sacred calendar, including Sabbath keeping.
Paul sees clearly where such an argument leads-to an equation that reads, "grace + works of law : favor with God." But adding a plus factor to grace in fact nullifies grace. Thus he argues that "grace + nothing : favor with God." Otherwise, believing Gentiles must in fact become Jews in order to be completed as Christians (3:3). Thus Paul appeals first to the Galatians' own experience of the Spirit (3:1-5) and then to Genesis 15:6 (which precedes 17:1-22 in the story), which says of Abraham that his faith alone was what God counted as righteousness (Gal 3:6-9). The rest of chapters 3 and 4 spell out various implications of these first two arguments. Paul shows first the preparatory and thus secondary nature of the law in relation to Christ and the Spirit (3:10- 4:7), and, then he shows that by rejecting Christ, the contemporary Jews have in effect made themselves the heirs of Ishmael rather than of Isaac (4:21-21). In any case their observance of the law is selective, and for Paul, to be under law means that one must observe the whole law (3:10; 5:3; cf. 6:13). not just parts of it.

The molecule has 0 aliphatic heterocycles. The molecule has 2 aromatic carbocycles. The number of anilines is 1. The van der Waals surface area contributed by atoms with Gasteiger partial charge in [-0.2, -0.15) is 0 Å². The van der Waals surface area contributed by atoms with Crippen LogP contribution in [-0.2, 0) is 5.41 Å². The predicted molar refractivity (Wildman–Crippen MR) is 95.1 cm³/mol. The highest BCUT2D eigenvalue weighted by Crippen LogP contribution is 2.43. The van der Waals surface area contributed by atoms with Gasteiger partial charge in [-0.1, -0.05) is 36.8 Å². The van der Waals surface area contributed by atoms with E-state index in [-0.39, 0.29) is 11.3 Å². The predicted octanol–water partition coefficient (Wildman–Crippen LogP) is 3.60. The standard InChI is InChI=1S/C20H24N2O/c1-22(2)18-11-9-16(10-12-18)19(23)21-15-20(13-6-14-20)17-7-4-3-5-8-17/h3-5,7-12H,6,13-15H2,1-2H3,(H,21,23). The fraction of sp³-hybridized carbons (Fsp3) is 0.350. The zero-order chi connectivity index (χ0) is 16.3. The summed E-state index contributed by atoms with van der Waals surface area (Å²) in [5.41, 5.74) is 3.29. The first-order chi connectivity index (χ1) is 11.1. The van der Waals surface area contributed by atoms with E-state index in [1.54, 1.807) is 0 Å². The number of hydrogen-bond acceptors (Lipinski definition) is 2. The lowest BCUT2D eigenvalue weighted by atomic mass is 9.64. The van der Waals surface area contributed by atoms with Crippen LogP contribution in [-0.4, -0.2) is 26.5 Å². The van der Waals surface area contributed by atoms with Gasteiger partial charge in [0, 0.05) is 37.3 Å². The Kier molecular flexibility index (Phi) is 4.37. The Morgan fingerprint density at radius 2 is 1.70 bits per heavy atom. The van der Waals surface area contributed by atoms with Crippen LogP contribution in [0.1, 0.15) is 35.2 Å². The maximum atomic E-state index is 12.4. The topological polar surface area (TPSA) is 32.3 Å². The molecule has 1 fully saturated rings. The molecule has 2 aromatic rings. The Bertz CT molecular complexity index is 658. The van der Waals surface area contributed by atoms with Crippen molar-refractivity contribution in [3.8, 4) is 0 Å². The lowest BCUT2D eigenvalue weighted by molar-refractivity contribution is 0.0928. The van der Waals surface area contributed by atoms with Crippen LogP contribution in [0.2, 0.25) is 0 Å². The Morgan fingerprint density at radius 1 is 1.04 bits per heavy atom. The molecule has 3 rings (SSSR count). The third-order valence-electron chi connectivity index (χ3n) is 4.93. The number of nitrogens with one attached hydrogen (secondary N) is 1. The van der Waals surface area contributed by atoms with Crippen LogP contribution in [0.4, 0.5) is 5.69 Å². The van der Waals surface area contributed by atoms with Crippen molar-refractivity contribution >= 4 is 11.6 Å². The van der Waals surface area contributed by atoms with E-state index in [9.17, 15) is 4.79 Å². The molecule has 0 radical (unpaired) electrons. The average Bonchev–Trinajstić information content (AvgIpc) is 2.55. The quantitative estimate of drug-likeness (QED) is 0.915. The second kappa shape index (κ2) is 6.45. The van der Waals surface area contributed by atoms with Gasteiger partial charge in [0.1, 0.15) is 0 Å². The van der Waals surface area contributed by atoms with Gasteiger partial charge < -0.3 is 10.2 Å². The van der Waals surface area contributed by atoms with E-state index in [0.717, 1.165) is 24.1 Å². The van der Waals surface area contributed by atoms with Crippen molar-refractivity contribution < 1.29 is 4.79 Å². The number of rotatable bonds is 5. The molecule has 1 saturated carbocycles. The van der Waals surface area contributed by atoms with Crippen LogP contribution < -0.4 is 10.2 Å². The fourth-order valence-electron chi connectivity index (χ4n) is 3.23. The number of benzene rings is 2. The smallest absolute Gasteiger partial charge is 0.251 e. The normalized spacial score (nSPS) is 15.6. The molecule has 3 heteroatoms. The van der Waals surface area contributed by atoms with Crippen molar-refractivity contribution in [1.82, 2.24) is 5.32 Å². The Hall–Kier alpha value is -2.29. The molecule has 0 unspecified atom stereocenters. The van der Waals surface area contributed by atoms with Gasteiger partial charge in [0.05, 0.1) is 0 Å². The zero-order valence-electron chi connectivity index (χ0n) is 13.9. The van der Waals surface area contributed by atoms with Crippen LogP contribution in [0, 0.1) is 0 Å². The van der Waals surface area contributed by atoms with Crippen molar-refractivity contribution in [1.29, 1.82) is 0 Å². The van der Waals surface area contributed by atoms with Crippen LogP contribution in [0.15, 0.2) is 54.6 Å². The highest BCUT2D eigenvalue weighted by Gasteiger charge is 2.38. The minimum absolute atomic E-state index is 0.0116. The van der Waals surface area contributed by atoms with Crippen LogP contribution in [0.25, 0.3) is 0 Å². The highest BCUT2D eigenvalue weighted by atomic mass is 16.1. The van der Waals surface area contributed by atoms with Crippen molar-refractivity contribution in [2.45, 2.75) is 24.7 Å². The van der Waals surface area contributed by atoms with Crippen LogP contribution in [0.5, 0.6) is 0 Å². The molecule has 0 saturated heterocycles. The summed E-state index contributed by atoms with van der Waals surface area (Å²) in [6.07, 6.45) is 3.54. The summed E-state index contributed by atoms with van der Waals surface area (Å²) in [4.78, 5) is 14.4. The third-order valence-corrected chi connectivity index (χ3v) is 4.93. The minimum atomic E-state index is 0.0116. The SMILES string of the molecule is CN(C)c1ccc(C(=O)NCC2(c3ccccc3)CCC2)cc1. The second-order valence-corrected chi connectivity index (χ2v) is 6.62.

The final argument (5:13-24) points out that the Spirit alone is sufficient for the kind of life in the present that reflects the likeness of Christ and stands over against the "desires" of the "sinful nature" (=flesh, referring to living in a self-centered way that is hostile to God)-which is precisely where the law failed. It could make people religious, but not truly re-formed so as to be shaped into God's own character (which is what the fruit of the Spirit reflects).
A WALK THROUGH GALATIANS
Because of the nature of the opposition, in this letter the basic lines of the truth of the gospel are most clearly drawn. our understanding of the christian faith would not be the same without this letter. Above all else, it serves as our own charter of freedom.